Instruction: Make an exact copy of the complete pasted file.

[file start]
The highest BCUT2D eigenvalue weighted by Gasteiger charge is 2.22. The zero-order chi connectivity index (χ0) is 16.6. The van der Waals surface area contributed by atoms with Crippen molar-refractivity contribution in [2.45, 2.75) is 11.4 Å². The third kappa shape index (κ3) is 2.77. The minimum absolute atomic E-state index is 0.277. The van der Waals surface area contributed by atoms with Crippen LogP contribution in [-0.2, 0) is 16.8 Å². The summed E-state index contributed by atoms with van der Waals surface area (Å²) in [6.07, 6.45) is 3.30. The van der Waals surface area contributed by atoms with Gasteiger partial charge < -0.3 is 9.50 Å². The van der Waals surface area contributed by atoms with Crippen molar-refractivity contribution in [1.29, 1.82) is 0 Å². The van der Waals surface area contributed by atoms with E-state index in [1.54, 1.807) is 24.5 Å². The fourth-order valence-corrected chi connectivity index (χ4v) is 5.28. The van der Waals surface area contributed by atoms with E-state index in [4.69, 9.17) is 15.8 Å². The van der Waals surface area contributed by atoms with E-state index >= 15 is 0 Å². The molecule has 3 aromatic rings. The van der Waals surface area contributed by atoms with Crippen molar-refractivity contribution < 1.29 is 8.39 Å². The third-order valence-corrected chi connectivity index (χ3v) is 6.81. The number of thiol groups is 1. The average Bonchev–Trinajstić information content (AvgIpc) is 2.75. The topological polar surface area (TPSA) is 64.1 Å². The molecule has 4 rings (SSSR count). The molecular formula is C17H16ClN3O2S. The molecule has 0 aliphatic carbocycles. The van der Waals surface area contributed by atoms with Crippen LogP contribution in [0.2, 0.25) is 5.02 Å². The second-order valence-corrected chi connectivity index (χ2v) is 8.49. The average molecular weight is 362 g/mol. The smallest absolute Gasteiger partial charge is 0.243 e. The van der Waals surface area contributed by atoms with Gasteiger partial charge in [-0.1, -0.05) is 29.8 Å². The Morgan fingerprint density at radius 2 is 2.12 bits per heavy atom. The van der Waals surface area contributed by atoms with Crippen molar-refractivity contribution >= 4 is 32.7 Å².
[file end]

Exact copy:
The highest BCUT2D eigenvalue weighted by Gasteiger charge is 2.22. The zero-order chi connectivity index (χ0) is 16.6. The van der Waals surface area contributed by atoms with Crippen molar-refractivity contribution in [2.45, 2.75) is 11.4 Å². The third kappa shape index (κ3) is 2.77. The minimum absolute atomic E-state index is 0.277. The van der Waals surface area contributed by atoms with Crippen LogP contribution in [-0.2, 0) is 16.8 Å². The summed E-state index contributed by atoms with van der Waals surface area (Å²) in [6.07, 6.45) is 3.30. The van der Waals surface area contributed by atoms with Gasteiger partial charge < -0.3 is 9.50 Å². The van der Waals surface area contributed by atoms with Crippen molar-refractivity contribution in [1.29, 1.82) is 0 Å². The van der Waals surface area contributed by atoms with E-state index in [1.54, 1.807) is 24.5 Å². The fourth-order valence-corrected chi connectivity index (χ4v) is 5.28. The van der Waals surface area contributed by atoms with E-state index in [4.69, 9.17) is 15.8 Å². The van der Waals surface area contributed by atoms with E-state index >= 15 is 0 Å². The molecule has 3 aromatic rings. The van der Waals surface area contributed by atoms with Crippen molar-refractivity contribution < 1.29 is 8.39 Å². The third-order valence-corrected chi connectivity index (χ3v) is 6.81. The number of thiol groups is 1. The average Bonchev–Trinajstić information content (AvgIpc) is 2.75. The topological polar surface area (TPSA) is 64.1 Å². The molecule has 4 rings (SSSR count). The molecular formula is C17H16ClN3O2S. The molecule has 0 aliphatic carbocycles. The van der Waals surface area contributed by atoms with Crippen LogP contribution in [0.2, 0.25) is 5.02 Å². The second-order valence-corrected chi connectivity index (χ2v) is 8.49. The average molecular weight is 362 g/mol. The smallest absolute Gasteiger partial charge is 0.243 e. The van der Waals surface area contributed by atoms with Gasteiger partial charge in [-0.1, -0.05) is 29.8 Å². The Morgan fingerprint density at radius 2 is 2.12 bits per heavy atom. The van der Waals surface area contributed by atoms with Crippen molar-refractivity contribution >= 4 is 32.7 Å².